Blog

By Jaimie L. Gilbert, PhD and Ken Bleile, PhD
July 17, 2020
Speech reception entails sound traveling via air, bone and tissue, fluid, and electricity. Where speech reception ends, speech perception begins, turning electrical impulses into meaningful speech and communication. An end goal of speech sound production…
By Todd A. Bohnenkamp, PhD and Ken Bleile, PhD
June 19, 2020
Phonetic placement and shaping sometimes is confused with nonspeech oral-motor exercises (NSOMEs). Phonetic placement and shaping rely on phonetic knowledge to convert a nonstimulable sound into a stimulable one. Stated simply: The techniques place and…
By Ken Bleile, PhD
May 15, 2020
The following nine statistics give “the big picture” on how speech sound disorders may impact the life of a child: 1. A speech sound disorder is the world’s most common type of communication disorder, affecting approximately 10% to 15% of preschoolers…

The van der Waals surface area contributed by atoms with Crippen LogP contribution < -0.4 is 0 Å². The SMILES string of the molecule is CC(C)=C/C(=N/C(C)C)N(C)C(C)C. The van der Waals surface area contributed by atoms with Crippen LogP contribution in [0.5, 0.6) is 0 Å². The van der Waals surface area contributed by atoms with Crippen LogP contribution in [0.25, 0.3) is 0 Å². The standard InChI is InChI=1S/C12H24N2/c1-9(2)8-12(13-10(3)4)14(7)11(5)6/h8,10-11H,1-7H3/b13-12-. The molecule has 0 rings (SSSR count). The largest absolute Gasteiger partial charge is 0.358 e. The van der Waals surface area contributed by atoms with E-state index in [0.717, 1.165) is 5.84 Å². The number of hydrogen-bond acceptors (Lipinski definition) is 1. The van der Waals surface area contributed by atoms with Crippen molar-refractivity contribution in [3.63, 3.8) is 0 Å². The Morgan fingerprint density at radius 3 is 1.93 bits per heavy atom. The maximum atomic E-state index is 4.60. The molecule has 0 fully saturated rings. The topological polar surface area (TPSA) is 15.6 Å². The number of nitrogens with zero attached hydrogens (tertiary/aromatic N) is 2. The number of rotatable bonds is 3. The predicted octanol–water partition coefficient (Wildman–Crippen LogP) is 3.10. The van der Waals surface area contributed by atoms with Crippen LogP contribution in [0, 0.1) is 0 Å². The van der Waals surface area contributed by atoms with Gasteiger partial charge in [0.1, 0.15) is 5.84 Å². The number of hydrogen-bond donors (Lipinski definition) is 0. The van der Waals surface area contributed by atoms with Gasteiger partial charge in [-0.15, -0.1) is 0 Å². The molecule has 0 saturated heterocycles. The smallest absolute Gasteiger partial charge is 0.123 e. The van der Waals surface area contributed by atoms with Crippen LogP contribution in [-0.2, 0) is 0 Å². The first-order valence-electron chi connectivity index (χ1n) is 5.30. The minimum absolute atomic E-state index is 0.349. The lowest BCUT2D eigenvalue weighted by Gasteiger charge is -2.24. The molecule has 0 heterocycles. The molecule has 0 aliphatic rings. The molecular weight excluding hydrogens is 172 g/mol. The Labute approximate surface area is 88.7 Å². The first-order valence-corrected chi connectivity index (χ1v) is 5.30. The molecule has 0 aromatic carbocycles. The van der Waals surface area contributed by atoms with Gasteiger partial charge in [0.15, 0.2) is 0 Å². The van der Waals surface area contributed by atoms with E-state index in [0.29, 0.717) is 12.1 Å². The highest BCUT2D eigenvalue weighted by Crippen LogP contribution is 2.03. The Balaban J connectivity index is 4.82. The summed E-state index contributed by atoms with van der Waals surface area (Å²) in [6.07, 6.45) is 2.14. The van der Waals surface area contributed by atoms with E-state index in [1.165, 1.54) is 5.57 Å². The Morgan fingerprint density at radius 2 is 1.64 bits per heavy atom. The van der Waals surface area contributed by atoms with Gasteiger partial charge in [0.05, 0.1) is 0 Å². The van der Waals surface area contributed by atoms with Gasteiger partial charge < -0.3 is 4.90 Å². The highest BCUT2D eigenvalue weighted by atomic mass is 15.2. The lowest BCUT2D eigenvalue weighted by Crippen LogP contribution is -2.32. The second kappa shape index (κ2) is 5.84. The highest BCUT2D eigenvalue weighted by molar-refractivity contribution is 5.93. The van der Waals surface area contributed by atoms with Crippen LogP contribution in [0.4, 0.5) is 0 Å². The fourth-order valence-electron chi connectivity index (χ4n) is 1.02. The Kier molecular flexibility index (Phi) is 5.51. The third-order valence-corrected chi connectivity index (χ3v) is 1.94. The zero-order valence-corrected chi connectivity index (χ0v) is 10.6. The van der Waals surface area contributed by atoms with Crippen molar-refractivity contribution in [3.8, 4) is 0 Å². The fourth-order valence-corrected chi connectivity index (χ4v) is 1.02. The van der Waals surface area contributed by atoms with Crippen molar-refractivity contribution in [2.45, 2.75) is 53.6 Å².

By Ken Bleile, PhD
April 17, 2020
People often think of articulation and hearing as being mostly about the mouth and ear. This may be because those are visible structures—the former a hole occupying the lower part of our face and the latter a hole stuck on the side of our head. Of course,…
By Ken Bleile, PhD
March 13, 2020
Speech has a dual nature, being both an aspect of language and a channel of communication (Hockett, 1960). The dual nature of speech is important to our profession because it is the basis of the conceptual distinction between phonology and articulation…